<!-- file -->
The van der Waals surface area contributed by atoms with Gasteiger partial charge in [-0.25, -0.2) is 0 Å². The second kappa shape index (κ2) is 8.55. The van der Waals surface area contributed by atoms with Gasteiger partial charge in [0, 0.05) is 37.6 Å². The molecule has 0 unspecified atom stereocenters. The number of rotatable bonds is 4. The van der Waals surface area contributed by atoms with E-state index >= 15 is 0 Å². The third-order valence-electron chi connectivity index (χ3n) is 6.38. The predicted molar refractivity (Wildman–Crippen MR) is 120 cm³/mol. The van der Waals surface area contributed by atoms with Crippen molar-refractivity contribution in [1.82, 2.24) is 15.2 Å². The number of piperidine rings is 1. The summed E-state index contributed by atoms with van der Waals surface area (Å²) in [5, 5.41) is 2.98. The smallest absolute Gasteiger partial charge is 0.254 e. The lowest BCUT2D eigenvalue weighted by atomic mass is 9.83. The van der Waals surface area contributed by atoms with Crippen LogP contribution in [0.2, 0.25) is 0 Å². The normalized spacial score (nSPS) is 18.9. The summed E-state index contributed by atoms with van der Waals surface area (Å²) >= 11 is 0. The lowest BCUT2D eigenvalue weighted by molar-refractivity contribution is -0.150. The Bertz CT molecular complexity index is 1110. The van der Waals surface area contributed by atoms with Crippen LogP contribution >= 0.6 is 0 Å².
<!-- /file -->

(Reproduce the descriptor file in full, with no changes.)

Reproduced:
The van der Waals surface area contributed by atoms with Gasteiger partial charge in [-0.25, -0.2) is 0 Å². The second kappa shape index (κ2) is 8.55. The van der Waals surface area contributed by atoms with Gasteiger partial charge in [0, 0.05) is 37.6 Å². The molecule has 0 unspecified atom stereocenters. The number of rotatable bonds is 4. The van der Waals surface area contributed by atoms with E-state index >= 15 is 0 Å². The third-order valence-electron chi connectivity index (χ3n) is 6.38. The predicted molar refractivity (Wildman–Crippen MR) is 120 cm³/mol. The van der Waals surface area contributed by atoms with Crippen molar-refractivity contribution in [1.82, 2.24) is 15.2 Å². The number of piperidine rings is 1. The summed E-state index contributed by atoms with van der Waals surface area (Å²) in [5, 5.41) is 2.98. The smallest absolute Gasteiger partial charge is 0.254 e. The lowest BCUT2D eigenvalue weighted by atomic mass is 9.83. The van der Waals surface area contributed by atoms with Crippen LogP contribution in [0.2, 0.25) is 0 Å². The normalized spacial score (nSPS) is 18.9. The summed E-state index contributed by atoms with van der Waals surface area (Å²) >= 11 is 0. The lowest BCUT2D eigenvalue weighted by molar-refractivity contribution is -0.150. The Bertz CT molecular complexity index is 1110. The van der Waals surface area contributed by atoms with Crippen LogP contribution >= 0.6 is 0 Å².